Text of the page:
A documentary that tells the tale that the victors still do not want you to know. Learn the terrible truth about the rape, torture, slavery, and mass murder inflicted upon the German people by the Allied victors of World Word II.
After landing a job singing on the radio, Jane Froman marries musical accompanist Don Ross. Under Don's management, Jane rises to stardom and is invited to perform for the troops during ... See full summary »
Tacey and Harry King are a suburban couple with three sons and a serious need of a babysitter. Tacey puts an ad in the paper for a live-in babysitter, and the ad is answered by Lynn ... See full summary »
In the 1890s, Sgt. Major John Philip Sousa, leader of the Marine Corps Band, meets Private Willie Little, inventor of an instrument he calls the Sousaphone...and Little's girlfriend, shapely showgirl Lily. To support his growing family, Sousa leaves the Marines and forms his own band; Willie and Lily go along. Though he'd rather write ballads, Sousa's marches bring him increasing fame; from their debut in 1892 the band is a great success. But Sousa's 'no wives' rule threatens the romance of Willie and Lily...as does the Spanish-American War.Written by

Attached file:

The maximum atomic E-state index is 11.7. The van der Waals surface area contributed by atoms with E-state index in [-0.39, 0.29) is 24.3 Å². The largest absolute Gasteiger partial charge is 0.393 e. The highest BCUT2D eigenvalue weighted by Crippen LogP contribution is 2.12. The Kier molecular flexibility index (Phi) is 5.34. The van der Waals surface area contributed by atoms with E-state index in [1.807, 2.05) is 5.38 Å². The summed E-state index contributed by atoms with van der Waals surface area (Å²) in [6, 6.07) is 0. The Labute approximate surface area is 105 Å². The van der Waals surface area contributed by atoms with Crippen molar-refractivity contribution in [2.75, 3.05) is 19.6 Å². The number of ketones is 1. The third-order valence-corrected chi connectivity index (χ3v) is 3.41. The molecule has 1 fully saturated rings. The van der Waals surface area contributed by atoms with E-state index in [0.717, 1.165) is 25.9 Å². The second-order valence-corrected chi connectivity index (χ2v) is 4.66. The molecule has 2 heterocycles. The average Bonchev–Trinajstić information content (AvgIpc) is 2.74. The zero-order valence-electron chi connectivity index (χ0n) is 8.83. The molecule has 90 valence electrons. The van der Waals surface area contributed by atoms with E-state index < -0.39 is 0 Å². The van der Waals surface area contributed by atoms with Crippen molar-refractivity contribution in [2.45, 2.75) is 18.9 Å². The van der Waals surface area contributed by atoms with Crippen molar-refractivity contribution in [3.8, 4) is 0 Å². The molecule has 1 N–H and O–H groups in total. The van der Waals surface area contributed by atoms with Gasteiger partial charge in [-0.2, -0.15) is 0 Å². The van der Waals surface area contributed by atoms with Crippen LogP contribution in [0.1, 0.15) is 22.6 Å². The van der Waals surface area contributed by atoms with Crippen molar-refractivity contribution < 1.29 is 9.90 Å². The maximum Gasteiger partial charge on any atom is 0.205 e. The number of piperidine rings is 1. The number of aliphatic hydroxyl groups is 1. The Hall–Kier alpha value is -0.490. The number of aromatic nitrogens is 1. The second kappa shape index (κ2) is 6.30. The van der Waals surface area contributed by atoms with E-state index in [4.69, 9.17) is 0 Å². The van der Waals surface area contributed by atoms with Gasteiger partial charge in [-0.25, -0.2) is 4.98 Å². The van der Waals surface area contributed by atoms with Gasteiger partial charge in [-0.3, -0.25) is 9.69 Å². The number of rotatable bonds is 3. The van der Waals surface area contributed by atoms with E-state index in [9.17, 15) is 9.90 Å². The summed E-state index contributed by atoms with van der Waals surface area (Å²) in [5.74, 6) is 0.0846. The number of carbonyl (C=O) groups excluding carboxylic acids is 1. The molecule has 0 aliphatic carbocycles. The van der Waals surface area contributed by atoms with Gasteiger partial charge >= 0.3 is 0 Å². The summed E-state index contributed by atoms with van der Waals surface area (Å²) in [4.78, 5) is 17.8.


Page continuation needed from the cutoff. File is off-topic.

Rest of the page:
Rod Crawford <email@example.com>
Sousa was superstitious and refused to wear a pair of gloves more than once considering it to be bad luck. In the beginning of the film he orders 110 dozen pairs of kid gloves (1320 pairs) at five dollars a pair. That comes to $6,600 at a time when a new car cost about $700 and you could buy a house for around $4000. Some biographical sources attribute his never wearing the same pair of gloves more than once, not so much to superstition, but to the white gloves getting stained easily by the ink of his music scores as he turned the pages and otherwise handled them during his concerts. See more »
In the film the famous Sousaphone was invented by Willy Little. In actuality the first sousaphone was developed by James Welsh Pepper in 1893 at the request of John Philip Sousa. See more »
I've seen Stars and Stripes Forever after more than forty years. It stands as an agreeable, happy musical, and the only musical biopic that I know, that doesn't falsify the man. The John Philip Sousa of the movie is the real John Philip Sousa. And Clifton Webb gave here his more mature and less hackneyed performance.
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